I personally do not see the pay gap when compared to the same everyday job. Almost everyone I know including myself has a female spouse that makes more than the male spouse. On another level, CEO males usually make more than woman when added as a group because there are more male CEO's than women. These numbers can be made out to come up anyway anyone wants them to. How many women have desk jobs compared to men? How many women have physical labor jobs compared to men? Etc.

Another factor you never here is that their are more women working in the USA than men! FACT!

In the end,it all balances out (When talking about "working" men and women)!
Apr 10, 2013 11:41AM
I grew up in a household with a disabled father where our mother was the breadwinner and we were the poorest family on the block because my mother got, back in the 60's, about 60% of what a man would get in the same job (key punch and then computer operator).  So I'm all for equal pay.

But I've wondered about these statistics ever since reading that women teachers also get about 77% of what men teachers get.  Since the salary scale is written in stone and doesn't depend on sex, to me that's WAY off.  And since most school systems require teachers to get masters degrees or equivalents over time, and differences in where males vs females are distributed on the salary scare are minimal.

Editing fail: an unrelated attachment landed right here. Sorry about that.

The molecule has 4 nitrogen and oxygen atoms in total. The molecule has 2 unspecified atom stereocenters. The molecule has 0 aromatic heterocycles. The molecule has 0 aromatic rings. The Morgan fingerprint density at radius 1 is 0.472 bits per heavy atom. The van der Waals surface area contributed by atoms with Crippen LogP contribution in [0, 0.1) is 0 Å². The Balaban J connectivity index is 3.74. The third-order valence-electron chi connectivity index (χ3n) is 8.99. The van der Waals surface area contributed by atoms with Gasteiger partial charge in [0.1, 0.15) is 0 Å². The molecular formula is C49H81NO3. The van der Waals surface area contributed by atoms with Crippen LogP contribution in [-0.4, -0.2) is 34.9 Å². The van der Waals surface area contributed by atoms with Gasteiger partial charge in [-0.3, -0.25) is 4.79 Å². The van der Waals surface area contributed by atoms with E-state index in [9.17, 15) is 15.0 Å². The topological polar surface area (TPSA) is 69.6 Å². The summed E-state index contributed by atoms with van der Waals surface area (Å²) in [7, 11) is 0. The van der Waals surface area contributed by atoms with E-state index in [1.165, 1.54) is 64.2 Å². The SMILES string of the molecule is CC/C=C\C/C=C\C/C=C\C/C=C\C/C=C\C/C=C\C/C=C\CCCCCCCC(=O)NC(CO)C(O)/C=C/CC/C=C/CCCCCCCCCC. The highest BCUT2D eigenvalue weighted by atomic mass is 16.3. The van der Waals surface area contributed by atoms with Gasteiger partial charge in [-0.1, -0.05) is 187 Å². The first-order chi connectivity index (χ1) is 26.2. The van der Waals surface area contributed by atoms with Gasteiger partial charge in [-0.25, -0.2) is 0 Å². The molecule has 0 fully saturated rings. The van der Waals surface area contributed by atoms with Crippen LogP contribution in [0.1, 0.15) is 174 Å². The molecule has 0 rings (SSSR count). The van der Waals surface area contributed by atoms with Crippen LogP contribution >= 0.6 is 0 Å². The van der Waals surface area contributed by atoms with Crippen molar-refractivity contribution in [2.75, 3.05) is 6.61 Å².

Apr 10, 2013 2:59AM

If there is a pay difference then, It all equals out when the Woman go out on a date and expect the Man to pay for her evening out. I guarantee if woman knew she made more than a man she would still expect him to take her out.

Apr 9, 2013 10:59PM
I don't think there is a pay gap but a HUGE lack of effort on the statisticians to gather ALL the pertinent data or a huge effort on their part to bias the results.
Apr 9, 2013 11:30PM
The gender pay gap is currently the PC thing to talk about.  BUT, it is false and brought up every year in order for women to feel sorry for themselves and have something to whine about..  The figures used vary greatly depending on who is telling the ......Once upon a time......."story".  Same thing is played out at another time of the year when women talk about their worth at home.  This one is hysterical to read again depending on who is telling the story.  They are drivers, cooks, teachers, seamstress, computer experts, handywomMAN, and other laughable trades person.  This is just feminist circulated hoopla. 
Apr 10, 2013 2:38AM
Case in point,  a big part of the current doctor shortage is a result of women doctors.  Currently over half of the doctors graduating from medical school are women.  Women doctors, on average, have much shorter careers than their male counterparts.  They are also much less willing to work long hours.  Women tend to specialize rather than go into general practice.  Despite  all this, women still enjoy affirmative action when being granted admission into medical school. Women doctors are paid less, but it has nothing to do with discrimination.